“Two years ago people worried about the colour of the light, LEDs were seen as cold but the colour temperature is better now - they match the warm light of halogens.”

The temperature of LEDs is much lower compared to traditional lighting. At only 30C-40C the bulbs can be touched by hand, whereas traditional light bulbs use 90 per cent of their power to emit heat rather than visible light, something that increases the need for air-conditioning.

“It doesn’t make sense not to replace traditional lighting with LEDs,” Andrew concludes. “LEDs are efficient and environmentally friendly. Initially the cost is higher but you’ll save in the long run, especially with electricity costs rising all the time. And it’s a constantly developing area - halogens have come to the end of their development but LED technology is young and exciting.”


LEDs offer a brighter future, says report

By Mark Kinver Environment reporter, BBC News 16-Dec 2011

A field trial of LED light fittings in social housing says the new technology can deliver huge energy savings, reduce costs and makes residents feel safer.

The study, carried out by the Energy Saving Trust (EST), measured the performance of more than 4,250 LED light fittings installed at 35 sites.

The EST said it carried out the trial because an increasing number of LED lights were now commercially available.

It is predicted the technology could dominate the lighting market by 2015.

"We like to test things in-situ in order to understand their real performance rather than rely on manufacturers' claims," explained James Russill, EST's technical development manager.

But, he added: "We are at one of those rare times when there is a revolution; I think it is fair to say, within the lighting sector.

"LEDs promise to be the way forward for the whole sector, to be honest. There are so many benefits: they can be smaller, brighter; it is one of those rare technologies where the trial has shown it performs better than the lighting systems it is replacing but, at the same time, using less energy."

LED appreciation

At the 35 sites in the field trial, the authors of the Lit Up report calculated that the LED fittings saved more than three million kilowatt hours (kWh) each year when compared with the previous lighting.

"The trial has shown that the installation of LED light fittings can be used to maintain or enhance light levels, and in both cases can generate energy savings," the report's authors wrote.

They added: "The increase in colour temperature typically produced by LEDs also improved the environments monitored in the field trial, a factor much appreciated by the social housing tenants.

"With the rising price of electricity, the high efficiencies of LED lighting technology will make it an even more attractive investment in the years ahead."

Mr Russill said that he thought that there would be a natural take-up for the new lighting systems.

"I am already aware of many people that have bought LEDs without any subsidy or incentive," He told BBC News.

"As with any new technology, there is a higher initial cost - these products are new to market - but people seem to be looking beyond that and seeing they last much longer.

"LEDs will take over the market in due course because I think they are such better products, but I do think introducing them into a subsidy scheme would be a real benefit to speed things up," he added.

As well as the technical benefits, Mr Russill said feedback from tenants involved in the trial highlighted social benefits too.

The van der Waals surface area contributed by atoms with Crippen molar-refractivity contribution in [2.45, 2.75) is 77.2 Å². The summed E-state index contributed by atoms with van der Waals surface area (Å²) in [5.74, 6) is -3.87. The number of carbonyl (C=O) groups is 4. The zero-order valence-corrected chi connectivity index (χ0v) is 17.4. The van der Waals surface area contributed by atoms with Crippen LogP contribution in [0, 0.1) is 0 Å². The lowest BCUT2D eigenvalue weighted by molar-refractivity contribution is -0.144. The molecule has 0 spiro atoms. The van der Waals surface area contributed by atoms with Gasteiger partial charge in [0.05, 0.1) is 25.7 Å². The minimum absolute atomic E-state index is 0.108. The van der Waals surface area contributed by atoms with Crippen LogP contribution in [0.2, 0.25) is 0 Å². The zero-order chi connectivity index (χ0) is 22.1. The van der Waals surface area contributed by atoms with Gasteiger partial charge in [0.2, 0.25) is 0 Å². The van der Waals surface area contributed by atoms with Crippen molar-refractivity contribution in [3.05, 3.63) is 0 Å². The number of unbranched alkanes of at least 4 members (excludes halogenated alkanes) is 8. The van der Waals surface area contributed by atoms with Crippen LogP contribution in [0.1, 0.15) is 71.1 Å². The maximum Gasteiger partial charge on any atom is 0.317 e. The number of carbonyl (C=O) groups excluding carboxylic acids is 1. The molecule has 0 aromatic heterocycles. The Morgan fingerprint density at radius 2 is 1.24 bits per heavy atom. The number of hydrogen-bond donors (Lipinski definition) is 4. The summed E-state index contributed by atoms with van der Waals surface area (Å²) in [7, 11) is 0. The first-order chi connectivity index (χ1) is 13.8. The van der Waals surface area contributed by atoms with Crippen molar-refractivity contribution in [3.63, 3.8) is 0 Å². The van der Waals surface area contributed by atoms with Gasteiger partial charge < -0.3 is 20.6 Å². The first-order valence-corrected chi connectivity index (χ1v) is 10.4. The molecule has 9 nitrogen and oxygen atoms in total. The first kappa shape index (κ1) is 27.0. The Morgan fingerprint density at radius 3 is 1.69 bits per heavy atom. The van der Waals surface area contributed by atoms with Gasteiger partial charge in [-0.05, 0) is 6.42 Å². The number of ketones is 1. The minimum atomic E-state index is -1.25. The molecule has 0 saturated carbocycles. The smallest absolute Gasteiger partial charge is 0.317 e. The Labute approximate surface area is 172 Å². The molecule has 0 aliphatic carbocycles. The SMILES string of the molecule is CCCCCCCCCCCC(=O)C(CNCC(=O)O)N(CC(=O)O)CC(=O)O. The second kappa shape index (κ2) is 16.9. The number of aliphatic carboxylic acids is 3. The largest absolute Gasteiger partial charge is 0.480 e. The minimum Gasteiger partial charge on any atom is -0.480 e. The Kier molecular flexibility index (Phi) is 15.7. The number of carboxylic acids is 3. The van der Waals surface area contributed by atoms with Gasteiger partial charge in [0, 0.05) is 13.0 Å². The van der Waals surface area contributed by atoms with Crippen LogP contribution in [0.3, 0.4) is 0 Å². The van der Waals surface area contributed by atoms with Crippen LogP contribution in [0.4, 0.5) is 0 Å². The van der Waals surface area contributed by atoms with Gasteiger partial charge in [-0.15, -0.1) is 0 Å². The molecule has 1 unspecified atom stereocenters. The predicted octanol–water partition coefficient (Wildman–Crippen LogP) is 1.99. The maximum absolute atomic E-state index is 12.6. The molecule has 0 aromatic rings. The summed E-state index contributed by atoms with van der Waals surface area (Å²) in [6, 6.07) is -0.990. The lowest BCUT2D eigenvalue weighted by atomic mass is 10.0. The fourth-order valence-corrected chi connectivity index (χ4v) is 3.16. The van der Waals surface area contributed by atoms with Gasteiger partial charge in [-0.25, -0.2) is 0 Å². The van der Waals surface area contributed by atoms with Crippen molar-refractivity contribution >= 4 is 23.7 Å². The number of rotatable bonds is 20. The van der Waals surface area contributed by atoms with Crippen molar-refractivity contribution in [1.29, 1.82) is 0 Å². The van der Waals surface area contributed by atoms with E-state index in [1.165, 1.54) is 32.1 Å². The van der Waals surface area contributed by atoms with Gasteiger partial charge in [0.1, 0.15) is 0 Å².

"Some of the comments we had was that the light was fresher, brighter and more like daylight," he said.

"Generally, the feedback was that the lighting makes it a nicer place to live."

The brighter light levels also had a positive impact on people's sense of security, he observed.

"We also did fit some lighting in external area, such as balcony areas and car parks.

"People also did comment and did make the areas outside feel like a safer environment because it was better lit.

"That also applied to stairwells as well which could be perceived to be an area where shadowy figures like to hang out."


Businesses urged to flick switch on £700m in efficient lighting savings

New Carbon Trust report argues investment in energy efficient lighting can cut corporate energy bills by up to 50 per cent

By Business Green staff  06 Dec 2011

UK businesses and the public sector could cut their annual energy bills by up to £700m a year by switching to energy efficient lighting technologies, according to a report from the Carbon Trust.

The company yesterday launched a new guide detailing how embracing lighting best practices, such as installing efficient LED bulbs or automated sensor-based controls, can help the average organisation reduce energy bills by a fifth.

It added that companies with significant lighting requirements such as supermarkets, retailers and large office environments could cut electricity use by between 30 per cent and 50 per cent by installing efficient lighting technologies.

Some firms are reluctant to invest in energy efficient lighting technologies on the grounds that they can cost more than traditional lighting systems.

However, the report also argues that with lighting accounting for around a fifth of all the electricity used in the UK, even zero cost measures such as encouraging staff to switch lights off when they are not in use can deliver savings equivalent to around £350m or 2.2 million tonnes of CO2 a year.

"As the Christmas lights go on and the days grow shorter, I'm urging businesses to think about the huge savings they could make by boosting the efficiency of their lighting systems," said Richard Rugg, director of Carbon Trust Programmes.

"From simple reminders to turn the lights off, to installing the latest in lighting technology, there's £700m and 4.4 million tonnes in CO2 emissions to be saved by UK businesses making lighting more efficient. The guide demonstrates how businesses can dramatically reduce both their carbon output and their bottom line."

The free guide contains a wide range of recommendations designed to help companies reduce their lighting bills, including proposals to install modern lighting controls, ensure fittings are positioned to reduce the number of bulbs you need, and switch to energy efficient technologies that can deliver rapid rates of return.